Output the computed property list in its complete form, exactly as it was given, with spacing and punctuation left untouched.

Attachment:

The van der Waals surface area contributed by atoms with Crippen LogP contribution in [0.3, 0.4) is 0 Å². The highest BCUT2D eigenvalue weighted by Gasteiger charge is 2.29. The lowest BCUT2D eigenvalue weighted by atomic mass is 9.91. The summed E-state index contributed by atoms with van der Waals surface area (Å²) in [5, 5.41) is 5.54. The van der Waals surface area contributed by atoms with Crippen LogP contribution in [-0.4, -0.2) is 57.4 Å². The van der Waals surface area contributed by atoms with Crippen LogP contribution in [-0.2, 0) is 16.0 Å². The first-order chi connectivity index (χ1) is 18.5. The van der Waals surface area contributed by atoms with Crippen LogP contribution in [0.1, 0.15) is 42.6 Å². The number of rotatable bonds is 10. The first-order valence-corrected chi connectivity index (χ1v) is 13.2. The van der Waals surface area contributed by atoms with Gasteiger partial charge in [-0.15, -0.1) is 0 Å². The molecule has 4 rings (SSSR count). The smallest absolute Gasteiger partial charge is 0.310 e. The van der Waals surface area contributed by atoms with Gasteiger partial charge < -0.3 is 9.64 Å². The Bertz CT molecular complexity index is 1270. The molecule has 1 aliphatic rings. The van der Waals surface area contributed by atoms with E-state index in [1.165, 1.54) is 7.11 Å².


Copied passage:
The van der Waals surface area contributed by atoms with Crippen LogP contribution in [0.3, 0.4) is 0 Å². The highest BCUT2D eigenvalue weighted by Gasteiger charge is 2.29. The lowest BCUT2D eigenvalue weighted by atomic mass is 9.91. The summed E-state index contributed by atoms with van der Waals surface area (Å²) in [5, 5.41) is 5.54. The van der Waals surface area contributed by atoms with Crippen LogP contribution in [-0.4, -0.2) is 57.4 Å². The van der Waals surface area contributed by atoms with Crippen LogP contribution in [-0.2, 0) is 16.0 Å². The first-order chi connectivity index (χ1) is 18.5. The van der Waals surface area contributed by atoms with Crippen LogP contribution in [0.1, 0.15) is 42.6 Å². The number of rotatable bonds is 10. The first-order valence-corrected chi connectivity index (χ1v) is 13.2. The van der Waals surface area contributed by atoms with Gasteiger partial charge in [-0.15, -0.1) is 0 Å². The molecule has 4 rings (SSSR count). The smallest absolute Gasteiger partial charge is 0.310 e. The van der Waals surface area contributed by atoms with Gasteiger partial charge < -0.3 is 9.64 Å². The Bertz CT molecular complexity index is 1270. The molecule has 1 aliphatic rings. The van der Waals surface area contributed by atoms with E-state index in [1.165, 1.54) is 7.11 Å².